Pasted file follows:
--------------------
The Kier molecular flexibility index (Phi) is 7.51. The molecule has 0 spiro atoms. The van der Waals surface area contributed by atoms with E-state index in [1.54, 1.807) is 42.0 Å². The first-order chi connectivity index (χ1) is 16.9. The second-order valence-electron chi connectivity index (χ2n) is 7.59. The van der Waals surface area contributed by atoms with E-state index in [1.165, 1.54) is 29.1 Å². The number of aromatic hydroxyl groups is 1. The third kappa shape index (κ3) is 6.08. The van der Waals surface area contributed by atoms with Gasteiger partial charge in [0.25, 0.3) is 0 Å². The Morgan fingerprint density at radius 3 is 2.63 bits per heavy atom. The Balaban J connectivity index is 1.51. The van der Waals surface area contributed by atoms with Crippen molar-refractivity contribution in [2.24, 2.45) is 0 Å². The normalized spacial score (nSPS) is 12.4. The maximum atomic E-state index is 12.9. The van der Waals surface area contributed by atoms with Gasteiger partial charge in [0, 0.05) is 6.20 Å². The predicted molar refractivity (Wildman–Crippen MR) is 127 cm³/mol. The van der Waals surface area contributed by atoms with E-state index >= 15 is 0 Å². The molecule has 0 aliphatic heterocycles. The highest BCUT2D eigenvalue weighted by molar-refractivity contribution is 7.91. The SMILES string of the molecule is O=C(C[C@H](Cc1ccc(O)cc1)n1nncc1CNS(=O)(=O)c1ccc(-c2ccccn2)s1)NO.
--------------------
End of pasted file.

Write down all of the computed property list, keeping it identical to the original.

The Kier molecular flexibility index (Phi) is 7.51. The molecule has 0 spiro atoms. The van der Waals surface area contributed by atoms with E-state index in [1.54, 1.807) is 42.0 Å². The first-order chi connectivity index (χ1) is 16.9. The second-order valence-electron chi connectivity index (χ2n) is 7.59. The van der Waals surface area contributed by atoms with E-state index in [1.165, 1.54) is 29.1 Å². The number of aromatic hydroxyl groups is 1. The third kappa shape index (κ3) is 6.08. The van der Waals surface area contributed by atoms with Gasteiger partial charge in [0.25, 0.3) is 0 Å². The Morgan fingerprint density at radius 3 is 2.63 bits per heavy atom. The Balaban J connectivity index is 1.51. The van der Waals surface area contributed by atoms with Crippen molar-refractivity contribution in [2.24, 2.45) is 0 Å². The normalized spacial score (nSPS) is 12.4. The maximum atomic E-state index is 12.9. The van der Waals surface area contributed by atoms with Gasteiger partial charge in [0, 0.05) is 6.20 Å². The predicted molar refractivity (Wildman–Crippen MR) is 127 cm³/mol. The van der Waals surface area contributed by atoms with E-state index >= 15 is 0 Å². The molecule has 0 aliphatic heterocycles. The highest BCUT2D eigenvalue weighted by molar-refractivity contribution is 7.91. The SMILES string of the molecule is O=C(C[C@H](Cc1ccc(O)cc1)n1nncc1CNS(=O)(=O)c1ccc(-c2ccccn2)s1)NO.